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In the Flesh

(BBC; US DVD: 8 Oct 2013)

Count on the BBC to find a way to make zombies interesting again. While the Americans have opted for a more-is-more approach, either through the unending permutations of The Walking Dead and its endless seasons of hey-this-shuffling-zombie-wants-to-eat-your-brain, or the hyperkinetic jetliner-smashing hordes of undead in uber-blockbuster World War Z, the Brits have gone in the other direction entirely: one of quiet reflection and simmering unease rather than an over-the-top splatterfest.

In the Flesh is a spare, haunting drama that wonders what the world—or at least rural England—might look like after the zombie apocalypse, once the hordes have been contained, captured, treated for their condition and, hmm… sent back home again.

Luke Newberry plays Kieran Walker, a young man recently repatriated to his hometown of Roarton. It happens that Roarton is also home to the HVF, or Homeland Volunteer Force, a vigilante group dedicated to wiping out zombies. The HVF doesn’t buy the idea that the zombie threat is over, or that the former monsters are actually blameless victim of what the government calls “Partially Deceased Syndrome”, or PDS. The dedicated men and women of the HVF are not so quick to buy the government’s line that it’s time to let bygones be bygones, to bury the dead—for good this time—and move on. This makes things more than a little difficult for Kieran. Especially since one of those HVF stalwarts is his kid sister, Jemima.

In the Flesh consists of only three hour-long episodes, but it covers plenty of ground and has the feel of something much more substantial than its brief running time would suggest. Performances are uniformly excellent, with Steve Cooper and Marie Critchley playing Kieran’s tentative, troubled parents and Harriet Cains doing a dynamite job as the increasingly conflicted Jemima.

Supporting roles are handled with equal aplomb, including the local reverend (solidly in the “they are monsters” camp), a government nurse, and numerous members of the still-active HVF militia. Special mention must be made of Emily Bevan, who plays the mischievous, light-hearted Amy, a fellow PDS syndrome sufferer who refuses to mope around the house all day; Bevan attacks her role with zeal and brings a refreshing lightness to an otherwise grim milieu. All play their roles with a determined ferocity and typically British, tight-lipped stoicism, perfectly suited to the post-traumatic tenor of events.

As the series progresses, the already-complicated situation grows even more so, with subplots involving townspeople on both sides of the PDS divide growing more prominent. There are no simple solutions, though, and even apparently cut-and-dried positions are fated to grow more complicated as time passes.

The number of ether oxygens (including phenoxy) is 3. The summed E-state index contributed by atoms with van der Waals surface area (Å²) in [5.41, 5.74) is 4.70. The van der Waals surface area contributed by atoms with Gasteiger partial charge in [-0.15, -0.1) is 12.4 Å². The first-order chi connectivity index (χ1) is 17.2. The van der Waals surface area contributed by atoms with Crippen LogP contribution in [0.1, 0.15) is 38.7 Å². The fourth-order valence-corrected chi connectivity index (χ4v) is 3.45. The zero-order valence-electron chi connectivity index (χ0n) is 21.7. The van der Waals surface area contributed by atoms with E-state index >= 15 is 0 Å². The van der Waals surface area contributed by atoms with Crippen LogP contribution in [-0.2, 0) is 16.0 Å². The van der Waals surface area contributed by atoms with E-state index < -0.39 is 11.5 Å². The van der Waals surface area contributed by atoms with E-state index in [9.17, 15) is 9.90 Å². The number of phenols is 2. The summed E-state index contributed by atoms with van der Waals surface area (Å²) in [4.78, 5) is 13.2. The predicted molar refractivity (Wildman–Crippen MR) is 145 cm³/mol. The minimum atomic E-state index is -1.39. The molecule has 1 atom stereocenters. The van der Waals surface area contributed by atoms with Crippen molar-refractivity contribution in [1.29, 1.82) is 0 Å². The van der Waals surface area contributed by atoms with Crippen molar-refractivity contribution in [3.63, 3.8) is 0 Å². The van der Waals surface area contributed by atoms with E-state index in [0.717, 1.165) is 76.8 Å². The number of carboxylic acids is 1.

Episode 3 also serves up a good number of twists, ensuring that the series doesn’t just engage in redundant monster-mauling (always a danger in zombie flicks). Then there’s the growing significance of a “zombie prophet”, a fringe figure operating on the Internet, who calls for a rejection of government involvement and a reversion to the freedom of true zombiism.

Kiernan’s struggles to navigate these treacherous waters, all while taking his medicine, coping with his blood-soaked past and striving to find some kind of reason to carry on, form the main narrative arc of the series.

Visually, the gray and dreary countryside is a perfect setting for this tale of dead, not yet dead and recently-dead. The gloomy overcast sky also proves a perfect foil for the stark whites and sterile interiors of the government treatment facilities featured in the opening episode. Flashbacks, which occur throughout the episodes, are drenched in saturated color palettes in various sickly hues. An intermittent, pulsating synth score effectively adds to the tension without being overbearing.

Extra features are nonexistent, which is disappointing insofar as one would like to know a bit more about this wholly inventive series. A couple of behind-the-scenes features or interviews would have been enlightening. It’s by no means a huge disappointment, though, just a little one.

This is a solid, albeit short, TV series that focuses more on character and less on action than most examples of the zombie genre. For this reason, it will doubtless fail to satisfy some genre aficionados, but by the same token, its pleasures are longer-lasting and more significant than most.


DAVID MAINE is a novelist and essayist. His books include The Preservationist (2004), Fallen (2005), The Book of Samson (2006), Monster, 1959 (2008) and An Age of Madness (2012). He has contributed to The Washington Post, Publishers Weekly, and, among other outlets. He is a lifelong music obsessive whose interests range from rock to folk to hip-hop to international to blues. He currently lives in western Massachusetts, where he works in human services. Catch up with his blog, The Party Never Stops, at, or become his buddy on Facebook (or Twitter or Google+ or whatever you prefer) to keep up with reviews and other developments.

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